into animal protein, thanks to the growing use of soybean meal as a protein
supplement. Accordingly, the deterioration in nutrition has not been as great as the
9bare numbers would suggest.
The one region where the decline in grain produced per person is unusually
steep and where it is taking a heavy human toll is Africa. In addition to the nutrient
depletion of soils and the steady shrinkage in grainland per person from population
growth in recent decades, Africa must now contend with the loss of adults to AIDS,
which is depleting the rural work force and undermining agriculture. From 1960
through 1981, grain production per person in sub-Saharan Africa ranged between
140 and 160 kilograms per person. (See Figure 1–2.) Then from 1980 through 2001
it fluctuated largely between 120 and 140 kilograms. And in two of the last three
years, it has been below 120 kilograms—dropping to a level that leaves millions of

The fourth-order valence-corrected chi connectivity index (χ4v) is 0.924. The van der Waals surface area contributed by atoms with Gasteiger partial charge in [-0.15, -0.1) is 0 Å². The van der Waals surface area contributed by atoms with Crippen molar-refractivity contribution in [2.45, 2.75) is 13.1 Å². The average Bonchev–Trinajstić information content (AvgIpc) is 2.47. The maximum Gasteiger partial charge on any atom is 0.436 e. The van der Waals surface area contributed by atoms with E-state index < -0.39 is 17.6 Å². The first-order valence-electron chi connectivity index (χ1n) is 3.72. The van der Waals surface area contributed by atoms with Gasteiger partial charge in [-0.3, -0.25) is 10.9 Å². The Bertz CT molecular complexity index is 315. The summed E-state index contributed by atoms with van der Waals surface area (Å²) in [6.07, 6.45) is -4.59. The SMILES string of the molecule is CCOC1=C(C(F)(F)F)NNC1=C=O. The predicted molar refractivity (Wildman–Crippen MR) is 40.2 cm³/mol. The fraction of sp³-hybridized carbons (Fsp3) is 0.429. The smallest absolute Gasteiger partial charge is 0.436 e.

10Africans on the edge of starvation.
Figure 1-2. Grain Production per Person in Sub-
Saharan Africa, 1960-2004
Several long-standing environmental trends are contributing to the global
loss of agricultural momentum. Among these are the cumulative effects of soil
erosion on land productivity, the loss of cropland to desertification, and the
accelerating conversion of cropland to nonfarm uses. All are taking a toll, although
their relative roles vary among countries.
Now two newer environmental trends—falling water tables and rising
temperatures—are slowing the growth in world food production, as described later in this chapter. (See also Chapters 6 and 7.) In addition, farmers are faced with a
shrinking backlog of unused technology. The high-yielding varieties of wheat, rice,
and corn that were developed a generation or so ago are now widely used in
industrial and developing countries alike. They doubled and tripled yields, but
there have not been any dramatic advances in the genetic yield potential of grains
The use of fertilizer, which removed nutrient constraints and helped the new
high-yielding varieties realize their full genetic potential during the last half-century,
has now plateaued or even declined slightly in key food-producing countries.